3

Assume an investor goes long on X1 and simultaneously short on X2 both of which cost $1. With margin rate at 50% he is required to deposit 0.5 + 0.5 = $1 margin to make the transaction. My question how much he has to borrow for this transaction. The trading house will sell X2 and keep the proceeds of $1 by itself. Can this money be used to cover the remaining $0.5 on the long transaction of X1?. If someone has a clean mathematical formula for margin calculation in margin accounts I would very much appreciate to know about it?

1 Answer 1

1

In the US, the Reg T margin requirement for a short position in a marginable security is 150% of the sale price. The proceeds from the short sale can be applied to the margin requirement so effectively, the margin requirement is 50%. Therefore, the proceeds from the short sale cannot be used to cover the margin requirement on the long transaction.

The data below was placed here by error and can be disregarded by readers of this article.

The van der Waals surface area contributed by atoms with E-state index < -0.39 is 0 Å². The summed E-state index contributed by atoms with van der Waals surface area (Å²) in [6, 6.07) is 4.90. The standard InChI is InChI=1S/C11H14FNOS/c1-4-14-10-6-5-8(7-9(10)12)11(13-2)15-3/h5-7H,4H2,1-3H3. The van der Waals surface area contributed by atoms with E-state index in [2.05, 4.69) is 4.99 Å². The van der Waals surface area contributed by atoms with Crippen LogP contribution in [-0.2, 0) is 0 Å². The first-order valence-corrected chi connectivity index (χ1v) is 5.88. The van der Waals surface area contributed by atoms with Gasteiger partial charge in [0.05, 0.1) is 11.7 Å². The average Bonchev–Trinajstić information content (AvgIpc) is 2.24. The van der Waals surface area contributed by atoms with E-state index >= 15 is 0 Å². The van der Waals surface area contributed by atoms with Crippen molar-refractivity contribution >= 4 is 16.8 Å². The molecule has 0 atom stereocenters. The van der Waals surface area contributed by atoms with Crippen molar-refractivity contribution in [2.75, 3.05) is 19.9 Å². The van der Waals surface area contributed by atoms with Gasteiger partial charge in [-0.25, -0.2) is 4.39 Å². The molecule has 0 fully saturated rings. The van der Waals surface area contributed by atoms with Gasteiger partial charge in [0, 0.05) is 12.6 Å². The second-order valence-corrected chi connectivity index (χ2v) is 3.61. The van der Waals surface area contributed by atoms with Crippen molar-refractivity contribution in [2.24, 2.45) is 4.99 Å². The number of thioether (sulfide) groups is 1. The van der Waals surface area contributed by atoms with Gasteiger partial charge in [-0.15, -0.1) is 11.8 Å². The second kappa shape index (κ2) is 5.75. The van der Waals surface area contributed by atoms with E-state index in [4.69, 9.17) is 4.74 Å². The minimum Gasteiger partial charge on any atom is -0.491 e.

4
  • Thanks. So how much money does he need to borrow for this transaction, $0.5 to cover the long position completely? Meaning that in order to cover a $1-long and a $1-short position he has to deposit $1 and borrow $0.5 and for the latter he needs to pay interest? Feb 2, 2023 at 13:27
  • I understand long margin as well as short margin but when combined, I'm not 100% sure of the answer. As far as I know, there is a special dispensation for a portfolio margin account. FINRA states that with PM, the combination of long and short positions is subject to something in the vicinity of 15%. For a traditional customer at 50% Reg T margin, I believe that your conclusion is correct. It would take 50 cents to support each $1 position ($1 total) and it would entail 50 cents of borrowing for the long position. Feb 2, 2023 at 22:53
  • Thank you very much Bob. That helps a lot. Can you please send me a reference (link) to the 15% dispensation you are talking about? Feb 5, 2023 at 8:18

You must log in to answer this question.

Not the answer you're looking for? Browse other questions tagged .